The First Ever Deaf Barista Competition!

Thursday, 20 July, 2017

The first ever Deaf Barista Competition!  Deaf Baristas from Left to Right: Thabo, Mduduzi, Rachel, Thandiwe, Kendal (translator), Esther Maasdam (WCE All Star), Harold, Samukelo, Johnson (Ciro Deaf Barista trainer), Umpaul (WCE All Star)

"I can honestly say that this is the best experience of my life. Better than winning Latte Art and Cup Tasters, better than any coffee experience I've had before."

Esther Maasdam, Dutch Latte Art and Cup Tasters Champ in different years and current WCE All Star, was overwhelmed by the passion and skill of the 6 deaf baristas who competed on stage at Coffee&Chocolate this past weekend. 

She was not alone, the entire crowd and the whole team who made the competition possible were also emotional and ecstatic at the bravery of these wonderful baristas. 

The winner, Mduduzi who works at the Spar Bean Tree in Melville, is leading the way educating his team in sign language with his enthusiasm and charm and it showed on stage.

"It was so hard to judge, because I just wanted all of you to win!!"

Lani Snyman of Ciro Beverage Solutions has brought together an amazing group of people and companies to make this happen and better still has secured sponsorship from UNISA for a further 40 baristas 

If you or your company wants to sponsor a deaf person to do the UNISA "Introduction to Coffee" short course through eDEAF, the cost is R2700 per person, and there are 15 more Sponsiorships needed - go here to read more
or just email

Esther hugs the winner, Mduduzi.

Mduduzi runs through his set with the judges.

Rachel smiles for the judges...

...before putting down an excellent set!

Samukelo, only 21, was incredibly nervous but did very well considering the pressure!

Thabo, gives the thumbs up. 

Harold watches the sign language interpretation of WCE All Star Esther, as she congratulates the baristas

Thandiwe signs her name and introduces herself to the judges.

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Cafe of the Week: Ubud Coffee Roastery

Wednesday, 12 July, 2017
Ubud Coffee Roastery
Jl. Goutama Selatan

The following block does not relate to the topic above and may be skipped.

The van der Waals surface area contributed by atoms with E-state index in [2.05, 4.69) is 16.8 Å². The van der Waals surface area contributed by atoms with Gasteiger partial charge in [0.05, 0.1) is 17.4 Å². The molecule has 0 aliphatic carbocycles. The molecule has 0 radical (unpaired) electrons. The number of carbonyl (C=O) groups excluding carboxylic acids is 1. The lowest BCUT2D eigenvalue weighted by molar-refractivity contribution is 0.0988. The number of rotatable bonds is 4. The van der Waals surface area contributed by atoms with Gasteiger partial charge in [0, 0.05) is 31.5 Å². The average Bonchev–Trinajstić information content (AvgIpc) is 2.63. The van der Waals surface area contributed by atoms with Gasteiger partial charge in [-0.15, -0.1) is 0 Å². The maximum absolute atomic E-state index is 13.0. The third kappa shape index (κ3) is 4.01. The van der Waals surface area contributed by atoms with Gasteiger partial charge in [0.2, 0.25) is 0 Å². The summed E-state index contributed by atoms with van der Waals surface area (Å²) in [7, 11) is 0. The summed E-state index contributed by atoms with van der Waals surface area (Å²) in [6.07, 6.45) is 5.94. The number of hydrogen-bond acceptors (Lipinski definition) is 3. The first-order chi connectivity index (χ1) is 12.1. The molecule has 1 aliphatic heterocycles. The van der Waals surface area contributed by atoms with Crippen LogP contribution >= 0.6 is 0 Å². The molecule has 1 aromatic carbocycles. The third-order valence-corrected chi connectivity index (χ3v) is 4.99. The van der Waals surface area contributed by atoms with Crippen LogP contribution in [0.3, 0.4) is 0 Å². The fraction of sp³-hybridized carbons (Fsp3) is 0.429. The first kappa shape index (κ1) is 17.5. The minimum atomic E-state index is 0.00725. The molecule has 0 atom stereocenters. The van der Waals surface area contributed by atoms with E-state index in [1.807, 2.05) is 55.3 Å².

80571 Ubud


When I started my first cafe, two of our harshest (in a sweet way) critics who became two of my closest friends, were Rupert and Sara. Prolific travellers, they would come in daily and give me, the budding young barista, all sorts of unsolicited feedback which I took to heart and which definitely made me a better barista. I knew I wasn't doing too badly because they kept coming back. A couple years down the line and their son Jeremiah was born spending much of his first years at the roastery, I knew that they were the kind of friends that I would spend a lifetime getting to know. 

So it was with more than a little pride that I recently had the opportunity to visit Ubud Coffee Roastery in Bali, where Rupert convinced the owner of Taksu Spa that buying a coffee roaster was an excellent idea and the tiny cafe was born. It has quickly become a go to spot in bustling Ubud for amazing quality coffee. I was very excited to taste the Indonesian blend on offer. Sweet and rich, my cortado was extremely satisfying. I am certain that in large part, Rupert and Sara encouraged the birth of this cafe so that they would have a go-to coffee spot that meets with their palates. It seems the rest of the Ubud community and the many wandering travellers that pass through agree with their taste in coffee.

Rosyad, a former IT guy, has taken the reigns behind the roaster and has approached it with the same precision he would a delicate computer system, experimenting with roast profiles and logging all his endeavours, keen to learn as much as he can about coffee. The result is an amazing dedication to quality in the cafe. He and I sat and had a long chat about the different approaches to coffee across the globe and I was again reminded, as I am so often, about the unifying power of coffee. Experimentation is a top priority in this roastery and alternative brews are encouraged for people to take home with them when they buy a bag of beans.

A tiny gem in bustling Ubud, you should definitely seek it out if you're ever in this vibrant town. And I hear the massages at Taksu Spa across the road are amazing! Win win!

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Umpaul's Latte Art Lion

Friday, 14 July, 2017
The World Barista All Star's are in JHB this weekend, and one of these incredible baristas is South Korean Umpaul, the 2016 World Latte Art World Champion!

In celebration of being in Africa for the very first time - Umpaul, while teaching visitors to the Coffee & Chocolate expo,  busted out this Lion to the rapturous applause